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Reclaiming the oneiric
Emily-Rose Baker
Diane Otosaka

the Everyday in Post War Film, Literature, Music and the Visual Arts ( New York : Berghahn Press ). Crary , Jonathan ( 2013 ), 24/7: Capitalism and the Ends of Sleep ( London : Verso ). Freud , Sigmund ( 1961 [1920]), Beyond the Pleasure Principle ( London : Hogarth Press and the Institute of

in Dreams and atrocity
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Pagnol as auteur
Brett Bowles

(1938) – this realist mode of production always incorporated theatrically inspired scenes shot in studio. So did Pagnol’s original screenplays, including Merlusse (1935), Cigalon (1935), César , and La Fille du puisatier (1940). His two best post-war films, Naïs (1945) and Manon des sources (1952) were photographed almost entirely on location and confirmed his seminal influence on Italian neo-realism (Leprohon 1976

in Marcel Pagnol
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Des O’Rawe

metropolises of high modernity. These films also tend to be products of an artisanal rather than a commercial imperative, frequently incorporating found footage, and fragments from alternative image systems, into their documentary mise en scène. In many cases, they may even be more familiar to students of animation, assemblage and collage, photography, or post-­war film modernism, than to students of the documentary. As figures who can relate to cinema through other arts, the filmmakers discussed in Regarding the Real convey an ambitious, experimental sense of what the

in Regarding the real
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Quentin Falk

Clair, but he was also drawn by the documentaries of Cavalcanti and John Grierson.’ Continued Patrick: ‘Charles regarded comedy seriously; he would say, “Comedy is creation; tragedy is all too easy, it is but a reflection of life.” When he did direct films of serious content he was deeply involved emotionally, as with The Divided Heart . But in some ways he despised himself for showing that emotion; perhaps it was all part of his distaste of pomposity.’ The late Alexander Walker, one of Britain’s best and acutest post-war film commentators, who had followed

in Charles Crichton
The Smiths and kitchen-sink cinema
Cecília Mello

would be any moment in which the point of view (the enunciation) of the director, who in this case is the middle-class outsider, stands out from the supposedly objective narrative of the film. C. Mello, ‘Everyday Voices: The Demotic Impulse in English Post-war Film and Television’ (PhD dissertation, University of London, 2006). N. Cohn, Awopbopaloobopalopbamboom: Pop From the Beginning (London: Pimlico, 2004), pp. 63–4. R. Hewison, Too Much: Art and Society in the Sixties 1960–75 (London: Methuen, 1988), pp. 66–7. Bobby Scott, who was the musical director of Broadway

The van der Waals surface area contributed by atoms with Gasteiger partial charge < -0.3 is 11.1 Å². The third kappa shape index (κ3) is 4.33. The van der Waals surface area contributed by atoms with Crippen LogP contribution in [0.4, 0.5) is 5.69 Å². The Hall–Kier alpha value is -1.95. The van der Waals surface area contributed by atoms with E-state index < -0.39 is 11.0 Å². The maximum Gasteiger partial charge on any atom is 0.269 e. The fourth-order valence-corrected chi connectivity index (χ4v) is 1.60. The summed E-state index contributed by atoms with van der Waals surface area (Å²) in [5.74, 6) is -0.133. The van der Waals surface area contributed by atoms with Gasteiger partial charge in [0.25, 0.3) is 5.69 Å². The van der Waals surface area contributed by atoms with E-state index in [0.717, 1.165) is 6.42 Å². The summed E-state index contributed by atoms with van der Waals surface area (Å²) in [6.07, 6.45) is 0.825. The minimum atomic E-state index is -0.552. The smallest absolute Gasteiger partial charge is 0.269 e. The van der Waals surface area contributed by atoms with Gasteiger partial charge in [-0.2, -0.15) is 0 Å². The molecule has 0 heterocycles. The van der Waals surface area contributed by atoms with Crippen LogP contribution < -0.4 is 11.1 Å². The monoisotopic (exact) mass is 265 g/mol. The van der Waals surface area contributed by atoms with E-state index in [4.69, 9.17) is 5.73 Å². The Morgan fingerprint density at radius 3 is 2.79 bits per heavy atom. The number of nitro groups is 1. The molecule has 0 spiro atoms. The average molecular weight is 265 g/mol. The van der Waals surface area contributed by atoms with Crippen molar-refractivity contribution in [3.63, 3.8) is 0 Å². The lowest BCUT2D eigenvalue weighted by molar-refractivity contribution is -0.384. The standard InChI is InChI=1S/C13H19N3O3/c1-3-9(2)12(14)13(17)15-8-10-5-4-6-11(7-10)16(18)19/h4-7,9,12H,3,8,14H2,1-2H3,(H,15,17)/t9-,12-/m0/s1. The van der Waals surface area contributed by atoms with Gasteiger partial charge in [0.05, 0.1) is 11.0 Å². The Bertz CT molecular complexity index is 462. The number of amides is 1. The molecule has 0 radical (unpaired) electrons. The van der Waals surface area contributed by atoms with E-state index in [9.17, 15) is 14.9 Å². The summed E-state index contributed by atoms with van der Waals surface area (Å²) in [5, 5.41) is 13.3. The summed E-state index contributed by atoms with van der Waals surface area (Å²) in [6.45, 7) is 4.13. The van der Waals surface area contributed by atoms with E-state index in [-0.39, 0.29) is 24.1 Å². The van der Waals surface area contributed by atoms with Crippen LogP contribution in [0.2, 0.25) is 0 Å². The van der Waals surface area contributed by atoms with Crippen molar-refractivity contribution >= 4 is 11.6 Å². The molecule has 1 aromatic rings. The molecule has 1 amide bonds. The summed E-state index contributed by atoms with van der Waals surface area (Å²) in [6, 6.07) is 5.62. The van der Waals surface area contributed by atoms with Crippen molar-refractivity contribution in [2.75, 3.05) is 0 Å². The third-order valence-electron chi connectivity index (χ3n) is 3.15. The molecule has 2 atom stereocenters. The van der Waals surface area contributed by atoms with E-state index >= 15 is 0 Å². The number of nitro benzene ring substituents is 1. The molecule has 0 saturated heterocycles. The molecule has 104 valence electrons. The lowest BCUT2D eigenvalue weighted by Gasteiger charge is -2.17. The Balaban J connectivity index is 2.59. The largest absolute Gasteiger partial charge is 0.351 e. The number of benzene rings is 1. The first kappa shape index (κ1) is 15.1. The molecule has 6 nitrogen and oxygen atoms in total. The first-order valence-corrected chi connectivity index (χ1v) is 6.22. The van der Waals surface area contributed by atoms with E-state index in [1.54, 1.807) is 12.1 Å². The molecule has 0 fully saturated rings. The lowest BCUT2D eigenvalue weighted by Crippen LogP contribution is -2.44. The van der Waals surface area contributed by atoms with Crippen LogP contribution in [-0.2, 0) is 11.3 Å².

in Why pamper life's complexities?
The amateur art films of Enrico Cocozza
Ryan Shand

. 5 Richard MacDonald, ‘Screening Classics: Film Appreciation Canons and the Post-War Film Societies’, in Craven (ed.), Movies on Home Ground , pp. 208–36; p. 210. 6 (Anon.), ‘A Gallery of Prize-Winners’, Amateur Cine World (May 1951), pp. 28–9; p. 28. 7 MacDonald, ‘Screening Classics: Film Appreciation Canons and the Post-War Film Societies’, p. 210. 8 Information from Enrico Cocozza’s scrapbook of newspaper cuttings, held by the Moving Image Archive, National Library of Scotland, item

in British art cinema
Jason Statham as postmodern hero
Robert Shail

-ranging appropriation of generic elements from the action film genre and specifically various examples of earlier tough guy film-making. The essential premise of the first film is taken from D . O . A . (1949), itself remade in 1988, a classic post-war film noir directed by Rudolph Maté in which Edmond O’Brien’s character has been poisoned with an incurable toxin and has just days to find

in Crank it up
Tom Ryall

in a melodramatic mode. Asquith’s post-war films reflect upon the Edwardian middle-class family, its morality and politics, in The Winslow Boy; on an English public school centred on a restrained and repressed schoolmaster in The Browning Version; on the leisured life of the idle rich in The Importance of Being Earnest; and on the resonantly English world of cricket in The Final Test. Such films, when looked at as a composite, MUP_Ryall_08_Chap 8 165 7/26/05, 10:09 AM 166 anthony asquith offer a series of meditations on the national character, on national

in Anthony Asquith
Robert Murphy

), Violent Playground (1958) and Beat Girl (1960) (‘System as Stalemate’). Most of Powell and Pressburger’s wartime films appear alongside Asquith’s The Demi-Paradise (1943), Hitchcock’s The Skin Game (1931) and Lean’s Great Expectations (1946) in ‘The Nine Lives of Colonel Blimp’; the post-war films turn up in ‘Between Two Worlds’ where Powell is classified as a romantic

in British cinema of the 1950s
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Ben McCann

degradation over the past decade […] has been sad to watch.’ In actual fact, these ‘lesser’ films provide a visual consistency with Duvivier’s earlier career and cement his auteur status. The classicism of the mise en scène, evocative location shooting, and core thematic concerns –​deception, misanthropy, the fragility of the (male) group, the dangerous woman –​remain largely intact in these later works. I noted earlier that Duvivier’s post-​war films signalled the emergence of several distinct tendencies: works that highlighted their own construction (Sous le ciel de Paris

in Julien Duvivier